In the earlier parts of the series, we are treated to a monster of the week format, though the monsters of Jormungand are a little less gnashing teeth and more juggernauts of business. We follow along with business as (mostly) usual and witness the anime-fied world of arms dealing. However, as the series moves onward and we come to learn more of the characters who inhabit it, the plot shifts into a more singular form. Though jobs are still undertaken that retain the variation of situation and location, there is undeniably a larger story at work in the background. This culminates in a ending that is quite different from where the story begins. It’s called escalation and it’s hard to miss. This is especially true in moments that, by all means, could continue into completely believable B-plots. With hitmen often targeting Koko and her crew, you’d be surprised how quickly these trained professionals go down. Not just beaten either, they’re killed swiftly and without mercy more often than not. One assassin even receives a slow burn introduction over a few episodes, only to die 10 seconds into their attack. Sure the main cast dole out more damage than is realistically possible and survive injuries that would kill a background character, but they never feel invincible. Just really, really, really, ridiculously strong…there’s a faint distinction between the two I assure you.
Owing to the subject matter, Jormungand features a diverse and incredibly realistic collection of weaponry. Sig Sauer SP2022s, Magpul Masadas, SAWs, Negevs, RPG-7s (thank you to the internet for the details) will make gun fanatics, and everyone else, very happy viewers. Not only does this showcase research on the part of the creators, it also provides a diverse visual range in an action element most take for granted. Not limited to the weaponry of the main cast, even background characters are given guns relevant to their status and current alignment or global position. It’s a facet of detail that sells the world as a whole, though it is often overshadowed by the violence with which these weapons deliver.
Jormungand features a very robust and varied soundtrack to bolster the explosive visuals that permeate it. Everything from guitar, to harmonica, to violin, to flute. If someone can play it, you can probably hear it. Overall, this prevents the audio from becoming tediously repetitious, whilst still maintaining enough consistency that each tune feels at home in the series. Silence is also used rather effectively during the more covert scenes, conveying the clandestine nature of certain missions, as well as the tension of locales in which they take place. In the forefront of audio, the English vocals do a great job of selling each character and the various emotions through which they shift. Due to their worldy travels, accents do make an appearance in the audio, though they are reserved for those outside of Koko’s main crew, the reason for which is explained in one of the releases extra features. On the topic, the audio commentaries also provide a little extra glimpse into the dub performances, though admittedly the conversation is more jocular than anything.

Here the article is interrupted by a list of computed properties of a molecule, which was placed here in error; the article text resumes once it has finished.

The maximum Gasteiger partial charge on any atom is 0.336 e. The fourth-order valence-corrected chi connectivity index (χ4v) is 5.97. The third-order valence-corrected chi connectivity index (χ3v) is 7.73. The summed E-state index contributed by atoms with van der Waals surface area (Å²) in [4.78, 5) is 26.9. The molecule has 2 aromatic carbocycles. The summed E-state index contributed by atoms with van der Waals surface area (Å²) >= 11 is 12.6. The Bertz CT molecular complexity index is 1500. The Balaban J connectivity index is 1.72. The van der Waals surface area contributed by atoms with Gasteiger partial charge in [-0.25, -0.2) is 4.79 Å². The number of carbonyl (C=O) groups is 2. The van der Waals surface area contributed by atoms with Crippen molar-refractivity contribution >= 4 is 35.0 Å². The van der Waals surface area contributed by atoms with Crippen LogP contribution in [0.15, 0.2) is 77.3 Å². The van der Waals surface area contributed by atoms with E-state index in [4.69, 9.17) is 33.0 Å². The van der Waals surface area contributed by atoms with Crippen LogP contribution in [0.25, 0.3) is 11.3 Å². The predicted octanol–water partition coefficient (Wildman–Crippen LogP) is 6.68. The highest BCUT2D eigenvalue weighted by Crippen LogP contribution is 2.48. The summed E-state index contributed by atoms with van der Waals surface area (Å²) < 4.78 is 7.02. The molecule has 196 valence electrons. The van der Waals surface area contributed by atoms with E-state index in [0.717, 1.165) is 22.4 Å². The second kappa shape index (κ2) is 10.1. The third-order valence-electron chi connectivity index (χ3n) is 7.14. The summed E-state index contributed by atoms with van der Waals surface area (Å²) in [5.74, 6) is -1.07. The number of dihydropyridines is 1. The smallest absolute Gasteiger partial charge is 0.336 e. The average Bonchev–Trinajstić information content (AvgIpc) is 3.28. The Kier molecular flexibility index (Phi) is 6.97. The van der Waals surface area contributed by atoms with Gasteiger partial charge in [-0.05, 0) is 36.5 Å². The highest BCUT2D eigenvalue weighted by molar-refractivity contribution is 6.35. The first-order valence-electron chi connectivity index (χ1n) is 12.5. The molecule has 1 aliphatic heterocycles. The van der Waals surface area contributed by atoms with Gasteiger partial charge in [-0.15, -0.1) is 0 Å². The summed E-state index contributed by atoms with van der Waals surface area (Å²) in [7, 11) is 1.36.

Jormungand is an interesting series. What begins as look into the world of arms dealing, albeit certainly stylised, continues to intensify until the ending positively dwarfs it in comparison. A conclusion that is somehow both resolute and yet remarkably open ended, it’s pretty impressive. We witness a dark side of society and learn of all the corruption, violence and scheming that dwells within, from the perspectives of a cast who cause us to falter in what should be a simple allocation of guilt. Whatever their reasons, or cast is by no means innocent. This is not a world where heroes live. Even those with the purest intentions merely skirt the borders of anti-hero, despite how much we may want to believe otherwise. We like them, we want them to win against they’re enemies, despite the fact that they deal arms. It is often who you ally yourself with that decides which path you will walk, and whether you decide to stop, or follow it to the bitter end.
Why not make a deal of your own and show how much of a Madman you really are?